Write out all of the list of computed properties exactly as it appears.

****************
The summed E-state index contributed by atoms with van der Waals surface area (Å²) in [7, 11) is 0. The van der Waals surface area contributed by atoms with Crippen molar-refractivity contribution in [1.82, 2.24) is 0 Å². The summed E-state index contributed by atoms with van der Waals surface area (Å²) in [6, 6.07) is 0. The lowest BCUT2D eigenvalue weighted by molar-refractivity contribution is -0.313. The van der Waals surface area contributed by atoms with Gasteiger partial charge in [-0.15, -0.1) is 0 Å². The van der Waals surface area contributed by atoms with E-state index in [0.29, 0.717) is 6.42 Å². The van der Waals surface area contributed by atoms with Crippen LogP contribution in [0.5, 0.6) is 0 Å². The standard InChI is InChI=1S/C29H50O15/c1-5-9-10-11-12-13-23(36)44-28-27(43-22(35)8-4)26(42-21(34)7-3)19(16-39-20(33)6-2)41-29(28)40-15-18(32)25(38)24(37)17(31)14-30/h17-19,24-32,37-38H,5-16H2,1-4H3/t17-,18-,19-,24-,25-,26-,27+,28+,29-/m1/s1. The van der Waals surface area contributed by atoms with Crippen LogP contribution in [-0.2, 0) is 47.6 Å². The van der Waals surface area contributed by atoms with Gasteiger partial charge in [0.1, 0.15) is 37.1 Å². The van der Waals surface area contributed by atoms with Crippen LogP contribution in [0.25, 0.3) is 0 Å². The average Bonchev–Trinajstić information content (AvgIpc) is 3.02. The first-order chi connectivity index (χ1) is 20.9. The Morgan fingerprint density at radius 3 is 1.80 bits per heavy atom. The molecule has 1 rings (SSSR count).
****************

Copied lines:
The summed E-state index contributed by atoms with van der Waals surface area (Å²) in [7, 11) is 0. The van der Waals surface area contributed by atoms with Crippen molar-refractivity contribution in [1.82, 2.24) is 0 Å². The summed E-state index contributed by atoms with van der Waals surface area (Å²) in [6, 6.07) is 0. The lowest BCUT2D eigenvalue weighted by molar-refractivity contribution is -0.313. The van der Waals surface area contributed by atoms with Gasteiger partial charge in [-0.15, -0.1) is 0 Å². The van der Waals surface area contributed by atoms with E-state index in [0.29, 0.717) is 6.42 Å². The van der Waals surface area contributed by atoms with Crippen LogP contribution in [0.5, 0.6) is 0 Å². The standard InChI is InChI=1S/C29H50O15/c1-5-9-10-11-12-13-23(36)44-28-27(43-22(35)8-4)26(42-21(34)7-3)19(16-39-20(33)6-2)41-29(28)40-15-18(32)25(38)24(37)17(31)14-30/h17-19,24-32,37-38H,5-16H2,1-4H3/t17-,18-,19-,24-,25-,26-,27+,28+,29-/m1/s1. The van der Waals surface area contributed by atoms with Crippen LogP contribution in [-0.2, 0) is 47.6 Å². The van der Waals surface area contributed by atoms with Gasteiger partial charge in [0.1, 0.15) is 37.1 Å². The van der Waals surface area contributed by atoms with Crippen LogP contribution in [0.25, 0.3) is 0 Å². The average Bonchev–Trinajstić information content (AvgIpc) is 3.02. The first-order chi connectivity index (χ1) is 20.9. The Morgan fingerprint density at radius 3 is 1.80 bits per heavy atom. The molecule has 1 rings (SSSR count).